Scrumptiously Devious March 3, 2002
If your mind is longing for a Shakespeare production, this is an
excellent adaptation of the highest order. Not only is this one
of the best romantic comedies ever written, it is set in the
Tuscan sun and reaches its full comic potential in all the
lustiness and witty dialogue only Shakespeare could create.
At a sensuous picnic, Beatrice reads:
Sign no more, ladies, sign no more,
Men were deceivers ever,
One foot in sea, and one on shore,
To one thing constant never.
Then sigh not so, but let them go,
And be you blithe and bonny,
Converting all your sounds of woe
Into hey (nonny nonny). (brief translation: what the heck).
Act 2, scene 3, 62-69
In Messina, the governor Leonato, his daughter Hero, and her
cousin Beatrice (Antonio's daughter) learn from a messenger that
Don Pedro has won victory in a battle and is returning home.
Denzel Washington as the Prince Don Pedro really adds sex
appeal to this movie! When he arrives with his soldiers from war
there is a moment of excitement when everyone lets their inner
child escape and there is a feeling of giddy anticipation and
the movie takes on a vigorous life of its own.
This is pure escapism for sure. The Italian villa with lush
landscapes, fountains and plenty of shrubs to hide behind for
eavesdropping on crucial conversations is just enchanting. It is
the perfect place for the story to unfold. Here the prince and
his warriors decide to vacation for a month.
The main plot involves two love stories. Hero (Kate
Beckinsale) and Claudio (Robert Sean Leonard) are in love and
hardly need to be pressured into matrimony.
Benedick (Kenneth Branagh) and Beatrice (Emma Thompson) have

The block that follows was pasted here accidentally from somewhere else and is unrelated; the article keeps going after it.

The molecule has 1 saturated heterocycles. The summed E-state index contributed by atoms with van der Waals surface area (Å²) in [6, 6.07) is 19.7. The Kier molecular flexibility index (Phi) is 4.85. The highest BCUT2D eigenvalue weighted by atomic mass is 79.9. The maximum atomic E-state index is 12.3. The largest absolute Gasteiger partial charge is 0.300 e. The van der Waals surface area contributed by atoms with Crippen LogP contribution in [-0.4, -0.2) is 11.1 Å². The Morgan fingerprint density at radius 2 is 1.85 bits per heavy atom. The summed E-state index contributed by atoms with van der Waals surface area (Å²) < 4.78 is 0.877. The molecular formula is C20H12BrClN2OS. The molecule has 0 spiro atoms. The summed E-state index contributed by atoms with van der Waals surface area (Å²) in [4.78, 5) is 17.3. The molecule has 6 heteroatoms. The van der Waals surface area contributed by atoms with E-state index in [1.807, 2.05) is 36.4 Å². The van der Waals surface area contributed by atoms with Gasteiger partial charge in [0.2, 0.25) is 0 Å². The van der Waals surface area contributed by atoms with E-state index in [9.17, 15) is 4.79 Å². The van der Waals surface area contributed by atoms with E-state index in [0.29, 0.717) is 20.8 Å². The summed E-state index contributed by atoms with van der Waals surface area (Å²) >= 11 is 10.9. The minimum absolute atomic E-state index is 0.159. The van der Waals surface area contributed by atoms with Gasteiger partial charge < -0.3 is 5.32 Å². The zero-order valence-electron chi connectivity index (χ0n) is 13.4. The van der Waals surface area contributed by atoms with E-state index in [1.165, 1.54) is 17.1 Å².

a hilarious adversarial type courtship in neither can decide
what they really want.
"Thou and I are too wise to woo peaceably."
They have both declared they will never marry. In fact, one
assumes it was their desire of their wild hearts all along, but
was only revealed in a tortured path of wit and intrigue.
Claudio: [to Hero] Lady, as you are mine, I am yours; I give
away myself for you and dote upon the exchange.
Beatrice: Speak, cousin, or (if you cannot) stop his mouth with
a kiss, and let not him speak neither.
Don John ("yummy" Keanu Reaves) is of course the
evil villan in this story and sets out to destroy the
relationship between the beautiful Hero and the handsome
Claudio. Like a devil, he manages to create mayhem and then
leaves the tortured souls to figure out the details of their
salvation. With the sweet Hero slandered and presumed dead, one
assumes as sure as there is a thought or a soul, there is no
There are so many great lines in this play that were included
with such flair. This is now my favorite Shakespeare adaptation.
You will laugh with absolute delight
at the antics these characters get up to!